One time I tried to move into a homeless shelter in Pittsburgh.
I had this image that it would be like some sort of sex dormitory. I would meet all of these homeless ex-prostitutes or lonely single mothers and we would sneak into each other’s rooms and fall in love.
We would whisper really quietly to each other at night and it would be exciting and fresh and new.
I asked the manager of the homeless shelter if I could live there. I said I wanted to do research for a book. I also said it was only one block from where I worked so I wanted an easy commute.
He called my boss for a reference but my boss said I was most likely crazy. So the guy running the homeless shelter said I couldn’t live there.
Years later when I moved to New York City it was almost as if I were living in a homeless shelter.
I shared a single room with Elias, who made his living playing chess in Washington Square Park. He slept on the couch and I slept on a mattress on the floor.
The shower was broken and ran water all day and night. If I was sleeping and Elias brought a girl home they would go into the bathroom. My wall was also the bathroom wall. Cockroaches were all over the kitchen.
In the morning I would pull a suit out of my garbage bag which contained all my clothes and belongings and I would put it on and walk to HBO.
One time it was four in the morning and Elias woke me up and said, “I’m sorry, but we have to be out by morning.” I had been paying him $300 a month in rent but he hadn’t been paying any landlord.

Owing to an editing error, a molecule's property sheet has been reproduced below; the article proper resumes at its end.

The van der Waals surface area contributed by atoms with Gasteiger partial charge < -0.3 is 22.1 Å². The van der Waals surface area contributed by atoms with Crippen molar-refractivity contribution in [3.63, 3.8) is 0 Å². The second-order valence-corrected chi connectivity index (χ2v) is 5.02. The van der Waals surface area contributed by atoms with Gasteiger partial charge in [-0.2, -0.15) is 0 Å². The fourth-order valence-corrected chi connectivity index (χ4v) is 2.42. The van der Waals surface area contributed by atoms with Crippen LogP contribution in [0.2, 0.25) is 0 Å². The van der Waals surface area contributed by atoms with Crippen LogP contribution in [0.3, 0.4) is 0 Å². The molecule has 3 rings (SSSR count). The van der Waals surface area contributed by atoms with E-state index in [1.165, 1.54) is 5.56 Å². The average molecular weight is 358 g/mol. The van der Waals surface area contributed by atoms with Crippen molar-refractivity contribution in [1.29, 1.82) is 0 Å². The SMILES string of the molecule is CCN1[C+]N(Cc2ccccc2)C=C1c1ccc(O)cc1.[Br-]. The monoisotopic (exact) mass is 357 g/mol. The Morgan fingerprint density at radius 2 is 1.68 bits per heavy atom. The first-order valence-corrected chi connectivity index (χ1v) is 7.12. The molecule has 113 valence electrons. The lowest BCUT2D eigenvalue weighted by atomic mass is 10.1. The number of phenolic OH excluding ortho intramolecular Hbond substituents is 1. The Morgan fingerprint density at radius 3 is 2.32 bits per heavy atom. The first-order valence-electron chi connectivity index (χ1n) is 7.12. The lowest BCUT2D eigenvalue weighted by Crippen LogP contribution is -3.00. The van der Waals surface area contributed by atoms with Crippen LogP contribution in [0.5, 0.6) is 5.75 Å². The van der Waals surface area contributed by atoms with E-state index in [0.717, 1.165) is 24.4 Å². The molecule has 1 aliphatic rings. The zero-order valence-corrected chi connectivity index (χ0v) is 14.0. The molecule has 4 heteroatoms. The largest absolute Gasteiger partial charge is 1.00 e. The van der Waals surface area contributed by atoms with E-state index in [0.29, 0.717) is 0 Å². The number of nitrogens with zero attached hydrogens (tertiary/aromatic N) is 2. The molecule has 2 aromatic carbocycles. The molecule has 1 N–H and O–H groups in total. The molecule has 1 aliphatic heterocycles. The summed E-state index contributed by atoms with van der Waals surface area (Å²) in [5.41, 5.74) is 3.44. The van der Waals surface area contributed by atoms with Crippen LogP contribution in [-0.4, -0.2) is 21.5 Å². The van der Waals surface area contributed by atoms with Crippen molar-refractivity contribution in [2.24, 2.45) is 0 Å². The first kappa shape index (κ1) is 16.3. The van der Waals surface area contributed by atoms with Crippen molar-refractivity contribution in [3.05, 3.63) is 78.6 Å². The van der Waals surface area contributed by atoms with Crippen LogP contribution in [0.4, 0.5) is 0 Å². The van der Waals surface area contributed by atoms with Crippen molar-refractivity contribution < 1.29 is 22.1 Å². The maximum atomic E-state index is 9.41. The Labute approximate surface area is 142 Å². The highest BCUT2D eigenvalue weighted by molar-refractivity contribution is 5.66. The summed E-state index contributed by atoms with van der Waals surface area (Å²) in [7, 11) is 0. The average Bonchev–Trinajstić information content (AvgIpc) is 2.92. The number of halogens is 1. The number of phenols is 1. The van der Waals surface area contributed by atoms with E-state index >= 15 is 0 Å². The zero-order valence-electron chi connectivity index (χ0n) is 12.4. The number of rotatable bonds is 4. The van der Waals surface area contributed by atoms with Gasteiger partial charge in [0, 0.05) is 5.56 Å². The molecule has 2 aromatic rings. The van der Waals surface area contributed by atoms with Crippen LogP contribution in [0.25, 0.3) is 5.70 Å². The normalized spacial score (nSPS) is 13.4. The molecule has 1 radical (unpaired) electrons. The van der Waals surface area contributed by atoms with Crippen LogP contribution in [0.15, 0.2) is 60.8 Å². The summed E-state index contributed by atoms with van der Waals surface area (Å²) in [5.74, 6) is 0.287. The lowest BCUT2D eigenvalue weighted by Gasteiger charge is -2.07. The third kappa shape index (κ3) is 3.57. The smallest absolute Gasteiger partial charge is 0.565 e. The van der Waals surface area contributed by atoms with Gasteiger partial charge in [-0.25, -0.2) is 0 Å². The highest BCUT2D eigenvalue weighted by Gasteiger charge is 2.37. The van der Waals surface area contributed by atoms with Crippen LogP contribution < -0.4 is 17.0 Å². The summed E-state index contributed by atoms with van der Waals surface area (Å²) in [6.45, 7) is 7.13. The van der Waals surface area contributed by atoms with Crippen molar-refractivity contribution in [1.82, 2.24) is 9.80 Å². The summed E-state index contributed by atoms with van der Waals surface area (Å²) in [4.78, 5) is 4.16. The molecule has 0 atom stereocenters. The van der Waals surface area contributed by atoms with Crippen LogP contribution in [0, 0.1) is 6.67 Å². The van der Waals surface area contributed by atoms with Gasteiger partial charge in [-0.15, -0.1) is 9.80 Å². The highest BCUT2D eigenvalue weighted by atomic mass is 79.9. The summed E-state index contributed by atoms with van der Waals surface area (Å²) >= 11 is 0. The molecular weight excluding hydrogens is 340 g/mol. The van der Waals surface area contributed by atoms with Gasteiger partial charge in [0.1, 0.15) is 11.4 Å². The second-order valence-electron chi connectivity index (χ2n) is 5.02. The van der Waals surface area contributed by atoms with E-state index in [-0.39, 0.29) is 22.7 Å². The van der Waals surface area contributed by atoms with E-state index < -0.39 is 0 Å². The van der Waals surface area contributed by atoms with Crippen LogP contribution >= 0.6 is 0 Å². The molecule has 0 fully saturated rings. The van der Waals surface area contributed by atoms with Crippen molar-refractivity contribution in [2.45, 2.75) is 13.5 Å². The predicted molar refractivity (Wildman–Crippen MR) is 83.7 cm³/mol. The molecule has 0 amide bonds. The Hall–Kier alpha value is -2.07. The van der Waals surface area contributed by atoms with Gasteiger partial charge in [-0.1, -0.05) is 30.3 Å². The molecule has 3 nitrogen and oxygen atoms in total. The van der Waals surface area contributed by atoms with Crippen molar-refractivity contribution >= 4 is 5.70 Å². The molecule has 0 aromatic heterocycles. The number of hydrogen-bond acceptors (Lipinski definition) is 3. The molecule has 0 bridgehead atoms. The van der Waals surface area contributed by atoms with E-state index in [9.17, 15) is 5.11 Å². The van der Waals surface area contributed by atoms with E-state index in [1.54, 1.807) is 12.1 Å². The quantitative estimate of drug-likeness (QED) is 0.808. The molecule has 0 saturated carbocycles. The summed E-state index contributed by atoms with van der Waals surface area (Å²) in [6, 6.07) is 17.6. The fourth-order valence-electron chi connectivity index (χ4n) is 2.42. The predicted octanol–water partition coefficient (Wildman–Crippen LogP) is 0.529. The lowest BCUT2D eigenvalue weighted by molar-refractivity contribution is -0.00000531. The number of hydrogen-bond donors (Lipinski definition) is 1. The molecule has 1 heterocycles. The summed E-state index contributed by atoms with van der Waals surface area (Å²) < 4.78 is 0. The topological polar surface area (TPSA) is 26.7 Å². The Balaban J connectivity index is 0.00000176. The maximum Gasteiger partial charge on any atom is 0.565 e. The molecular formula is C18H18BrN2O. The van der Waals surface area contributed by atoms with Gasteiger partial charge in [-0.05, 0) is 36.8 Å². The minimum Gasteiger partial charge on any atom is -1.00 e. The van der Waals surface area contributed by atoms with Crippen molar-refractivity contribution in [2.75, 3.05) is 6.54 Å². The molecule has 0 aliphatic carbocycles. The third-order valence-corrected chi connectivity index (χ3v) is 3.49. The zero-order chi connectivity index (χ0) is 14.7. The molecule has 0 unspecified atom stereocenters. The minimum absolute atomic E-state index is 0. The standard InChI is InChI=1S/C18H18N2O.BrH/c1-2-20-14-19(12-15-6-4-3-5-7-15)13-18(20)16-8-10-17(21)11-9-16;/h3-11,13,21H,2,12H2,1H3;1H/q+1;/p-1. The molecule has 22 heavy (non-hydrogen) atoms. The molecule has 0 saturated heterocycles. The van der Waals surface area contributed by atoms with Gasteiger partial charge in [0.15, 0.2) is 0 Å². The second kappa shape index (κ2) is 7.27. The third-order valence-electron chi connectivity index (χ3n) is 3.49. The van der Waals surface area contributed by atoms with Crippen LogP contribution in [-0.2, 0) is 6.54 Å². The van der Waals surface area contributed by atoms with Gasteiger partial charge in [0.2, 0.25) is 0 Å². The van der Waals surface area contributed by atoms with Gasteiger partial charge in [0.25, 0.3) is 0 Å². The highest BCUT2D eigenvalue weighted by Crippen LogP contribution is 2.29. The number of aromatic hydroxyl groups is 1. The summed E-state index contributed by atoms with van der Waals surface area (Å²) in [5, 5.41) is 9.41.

I had no idea who actually owned that apartment and still don’t. We had no keys and the door was never locked. But now we were being kicked out. The owners were back.
The next day I moved to Astoria. I still had my garbage bag of clothes and I bought a foam mattress. It was so hot that my sweat would soak into the mattress and stay there forever.
Everyone in Astoria is either Greek or Hispanic. Which means, through a convoluted mathematical formula that I once learned, that I was in love with all of the waitresses.
I had a wad of two dollar bills so that when I tipped waitresses nobody would forget me.
I would write my office phone number down on all the two dollar bills but no waitress ever called me.
I would wander the streets all night — one of those guys you see wandering the streets trying to make eye contact with everyone. “Are you the one who will be my magical best friend?” That was me.
In a class in the far future a teacher will be referring to this as The Great Astoria Attempt at Friendship.
Eventually I ruined my life and I made a website for money. I went into the website-making business and went from one employee to three to twenty to fifty to a thousand.
But when it was still just three employees, I made a website that gave me enough cash to move into The Chelsea Hotel back in Manhattan (which, oddly, turned out to be exactly like my original fantasy of a homeless shelter).
Suddenly I was in business. I had payroll to make. And I had a fulltime job on the side. And I was actively trying to meet and impress women. And then I sold the businesss. And then another and another.
Lots of things happened. I kept thinking nobody would like me if I didn’t keep selling businesses.
I have to give a talk next week on how to succeed in life. I have no idea yet what I am going to talk about.
But I do know where I started and where I ended up.
The key to success is KNOWING that from just a handful of two dollar bills, a garbage bag that can hold all of your belongings, and an extreme insecure desire to be liked, all things are possible.